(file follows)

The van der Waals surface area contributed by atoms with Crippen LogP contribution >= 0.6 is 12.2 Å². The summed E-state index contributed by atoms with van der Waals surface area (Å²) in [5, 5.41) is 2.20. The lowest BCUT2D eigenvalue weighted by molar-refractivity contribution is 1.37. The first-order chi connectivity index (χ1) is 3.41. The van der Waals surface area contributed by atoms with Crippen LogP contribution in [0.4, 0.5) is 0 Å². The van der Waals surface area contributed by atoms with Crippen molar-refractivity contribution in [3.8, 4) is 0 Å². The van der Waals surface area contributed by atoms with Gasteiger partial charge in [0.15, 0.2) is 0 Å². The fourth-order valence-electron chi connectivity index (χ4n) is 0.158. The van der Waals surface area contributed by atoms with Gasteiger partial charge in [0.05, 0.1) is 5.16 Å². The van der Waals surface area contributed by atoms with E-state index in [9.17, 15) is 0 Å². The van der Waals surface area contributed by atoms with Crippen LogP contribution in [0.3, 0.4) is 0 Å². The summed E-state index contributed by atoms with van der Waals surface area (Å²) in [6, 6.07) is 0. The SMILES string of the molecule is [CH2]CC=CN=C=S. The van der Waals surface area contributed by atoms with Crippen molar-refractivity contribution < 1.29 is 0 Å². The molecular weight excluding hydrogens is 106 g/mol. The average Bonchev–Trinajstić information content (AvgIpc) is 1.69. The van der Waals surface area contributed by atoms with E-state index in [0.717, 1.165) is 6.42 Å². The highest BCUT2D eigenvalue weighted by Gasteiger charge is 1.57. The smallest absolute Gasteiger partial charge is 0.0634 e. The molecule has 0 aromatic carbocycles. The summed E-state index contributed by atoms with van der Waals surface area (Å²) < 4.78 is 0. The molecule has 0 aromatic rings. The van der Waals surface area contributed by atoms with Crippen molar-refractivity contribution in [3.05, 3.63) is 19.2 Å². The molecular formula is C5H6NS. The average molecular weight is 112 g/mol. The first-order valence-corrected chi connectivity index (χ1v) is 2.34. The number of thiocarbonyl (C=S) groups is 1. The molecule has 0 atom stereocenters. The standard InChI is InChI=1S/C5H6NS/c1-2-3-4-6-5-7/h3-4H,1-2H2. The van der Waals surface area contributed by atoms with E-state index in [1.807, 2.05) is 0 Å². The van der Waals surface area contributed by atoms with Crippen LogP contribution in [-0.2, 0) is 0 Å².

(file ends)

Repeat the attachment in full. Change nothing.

The van der Waals surface area contributed by atoms with Crippen LogP contribution >= 0.6 is 12.2 Å². The summed E-state index contributed by atoms with van der Waals surface area (Å²) in [5, 5.41) is 2.20. The lowest BCUT2D eigenvalue weighted by molar-refractivity contribution is 1.37. The first-order chi connectivity index (χ1) is 3.41. The van der Waals surface area contributed by atoms with Crippen LogP contribution in [0.4, 0.5) is 0 Å². The van der Waals surface area contributed by atoms with Crippen molar-refractivity contribution in [3.8, 4) is 0 Å². The van der Waals surface area contributed by atoms with Gasteiger partial charge in [0.15, 0.2) is 0 Å². The fourth-order valence-electron chi connectivity index (χ4n) is 0.158. The van der Waals surface area contributed by atoms with Gasteiger partial charge in [0.05, 0.1) is 5.16 Å². The van der Waals surface area contributed by atoms with E-state index in [9.17, 15) is 0 Å². The van der Waals surface area contributed by atoms with Crippen LogP contribution in [0.3, 0.4) is 0 Å². The summed E-state index contributed by atoms with van der Waals surface area (Å²) in [6, 6.07) is 0. The SMILES string of the molecule is [CH2]CC=CN=C=S. The van der Waals surface area contributed by atoms with Crippen molar-refractivity contribution < 1.29 is 0 Å². The molecular weight excluding hydrogens is 106 g/mol. The average Bonchev–Trinajstić information content (AvgIpc) is 1.69. The van der Waals surface area contributed by atoms with E-state index in [0.717, 1.165) is 6.42 Å². The highest BCUT2D eigenvalue weighted by Gasteiger charge is 1.57. The smallest absolute Gasteiger partial charge is 0.0634 e. The molecule has 0 aromatic carbocycles. The summed E-state index contributed by atoms with van der Waals surface area (Å²) < 4.78 is 0. The molecule has 0 aromatic rings. The van der Waals surface area contributed by atoms with Crippen molar-refractivity contribution in [3.05, 3.63) is 19.2 Å². The molecular formula is C5H6NS. The average molecular weight is 112 g/mol. The first-order valence-corrected chi connectivity index (χ1v) is 2.34. The number of thiocarbonyl (C=S) groups is 1. The molecule has 0 atom stereocenters. The standard InChI is InChI=1S/C5H6NS/c1-2-3-4-6-5-7/h3-4H,1-2H2. The van der Waals surface area contributed by atoms with E-state index in [1.807, 2.05) is 0 Å². The van der Waals surface area contributed by atoms with Crippen LogP contribution in [-0.2, 0) is 0 Å².